October 20, 2014
Ohio Brings in a Call Center to Tackle Ongoing Ebola Threat
By Steve Anderson
Contributing TMCnet Writer
Call it by many names—a public health threat, an ongoing crisis, or the like—but the 2014 Ebola outbreak has been one of the largest such outbreaks in quite some time, reaching multiple continents and raising more than a few concerns in the process. That's prompted some groups to start stepping up educational efforts about the disease, and the Ohio Department of Health (ODH) finds itself no different in its own efforts, bringing out a 24-hour call center to help provide information and help during this affair.
The call center is just part of a wider effort, which includes a Joint Public Information Center (JIC) and improved protocols for local health departments that are responding to potential victims of this disease. The stepped-up campaign came after a report that a nurse from Dallas, who subsequently discovered that she'd been infected herself, spent some time in Ohio, possibly transmitting the virus within the state's confines. This led to a clear demand for information about the virus, its transmission capabilities, and what those who may have come in contact with the nurse or the virus could do in response.
The ODH, working with the Centers for Disease Control and Prevention (CDC), developed the series of systems as a means to provide concerned citizens with necessary information. As the ODH's public information officer, Melanie Amato, describes it, citizens should be concerned, but should not panic, as the chances of getting Ebola in Ohio were described as “...very, very low” due to the comparative difficulty of transmission. Additionally, the ODH has conducted a contact tracing process, and is likely to have run down just who came in contact with the Ebola-infected nurse fairly soon, which would be expressed by contact from the ODH itself.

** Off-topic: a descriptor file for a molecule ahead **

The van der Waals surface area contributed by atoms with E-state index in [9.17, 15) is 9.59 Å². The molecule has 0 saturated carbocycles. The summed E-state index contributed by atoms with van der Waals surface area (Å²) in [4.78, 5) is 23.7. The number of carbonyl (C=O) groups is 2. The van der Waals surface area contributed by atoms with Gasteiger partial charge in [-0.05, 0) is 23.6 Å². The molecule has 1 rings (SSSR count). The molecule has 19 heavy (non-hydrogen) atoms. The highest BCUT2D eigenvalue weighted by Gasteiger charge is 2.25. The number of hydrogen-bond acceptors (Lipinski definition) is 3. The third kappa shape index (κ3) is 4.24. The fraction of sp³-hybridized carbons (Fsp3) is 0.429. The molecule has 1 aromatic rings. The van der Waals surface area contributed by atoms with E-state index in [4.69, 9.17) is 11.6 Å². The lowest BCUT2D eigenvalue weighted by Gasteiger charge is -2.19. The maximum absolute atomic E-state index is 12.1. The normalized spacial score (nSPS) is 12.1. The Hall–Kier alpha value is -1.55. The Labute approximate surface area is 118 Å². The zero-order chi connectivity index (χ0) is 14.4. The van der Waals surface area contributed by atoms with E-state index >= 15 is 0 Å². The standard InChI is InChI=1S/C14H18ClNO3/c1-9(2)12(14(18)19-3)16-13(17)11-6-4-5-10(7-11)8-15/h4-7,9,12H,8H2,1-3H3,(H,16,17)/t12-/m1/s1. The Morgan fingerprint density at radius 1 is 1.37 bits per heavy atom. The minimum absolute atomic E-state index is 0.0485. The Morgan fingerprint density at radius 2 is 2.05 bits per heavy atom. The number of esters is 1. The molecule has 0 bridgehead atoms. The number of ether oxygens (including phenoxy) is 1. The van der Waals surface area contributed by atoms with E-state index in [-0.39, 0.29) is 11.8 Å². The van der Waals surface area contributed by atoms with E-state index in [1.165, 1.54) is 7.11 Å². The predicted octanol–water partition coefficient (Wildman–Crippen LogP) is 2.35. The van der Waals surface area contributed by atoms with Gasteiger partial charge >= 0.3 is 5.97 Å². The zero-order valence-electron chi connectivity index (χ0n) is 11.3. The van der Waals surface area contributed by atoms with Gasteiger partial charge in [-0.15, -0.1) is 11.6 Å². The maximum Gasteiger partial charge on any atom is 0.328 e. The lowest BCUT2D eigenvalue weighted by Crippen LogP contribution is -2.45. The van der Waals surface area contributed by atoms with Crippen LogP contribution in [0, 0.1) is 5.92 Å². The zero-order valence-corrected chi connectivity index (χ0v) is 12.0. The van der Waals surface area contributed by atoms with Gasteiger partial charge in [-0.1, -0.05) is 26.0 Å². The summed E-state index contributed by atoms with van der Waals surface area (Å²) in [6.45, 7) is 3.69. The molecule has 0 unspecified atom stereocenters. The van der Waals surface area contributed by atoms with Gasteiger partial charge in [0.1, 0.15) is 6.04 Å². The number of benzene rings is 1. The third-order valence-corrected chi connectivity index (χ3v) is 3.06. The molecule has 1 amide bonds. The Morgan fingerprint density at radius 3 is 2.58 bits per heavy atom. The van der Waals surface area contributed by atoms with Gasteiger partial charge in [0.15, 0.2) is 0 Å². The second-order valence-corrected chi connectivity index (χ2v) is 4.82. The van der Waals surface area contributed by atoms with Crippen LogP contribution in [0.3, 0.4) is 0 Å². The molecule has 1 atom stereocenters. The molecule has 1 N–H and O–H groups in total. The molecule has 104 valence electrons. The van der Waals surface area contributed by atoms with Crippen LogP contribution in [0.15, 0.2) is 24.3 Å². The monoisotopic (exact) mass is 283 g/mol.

While some regard the chances of getting Ebola as somewhat higher than the ODH would suggest thanks to things like aerosol transmission and Ebola's level of survivability on surfaces, it's clear that Ohio's doing what it can to help keep the state running as smoothly as possible while still providing information for concerned citizens, as expressed by Amato, who pointed out that the state believes it has “...a very good effort...” in place, ready to not only find but also treat Ebola cases.
Whether or not that turns out to be the case, of course, only time will tell. But given how slowly it appears to be moving in the United States—so far a bare handful of even possible cases have appeared—it may well be that Ohio's plan is the best for the time being. Set up the infrastructure by which contacts can be made, then allow said contacts to be made as needed while proceeding as required by the nature of the information brought in. It's almost like a spare tire, in a greater sense; the ability to make contact and pass on information is there, and if it's not actually used, then at least it was on hand.
Call it an insurance policy, call it good public policy, but at the end of the day, it's just a matter of getting information to the right place, one of the best functions a call center has. Whether it's information about Ebola, or just what a business has for sale, that call center can get the information where it needs to be and doing the job it needs to do, and in the end, that provides customer service, where here the customers are the citizens of Ohio.
Edited by Stefania Viscusi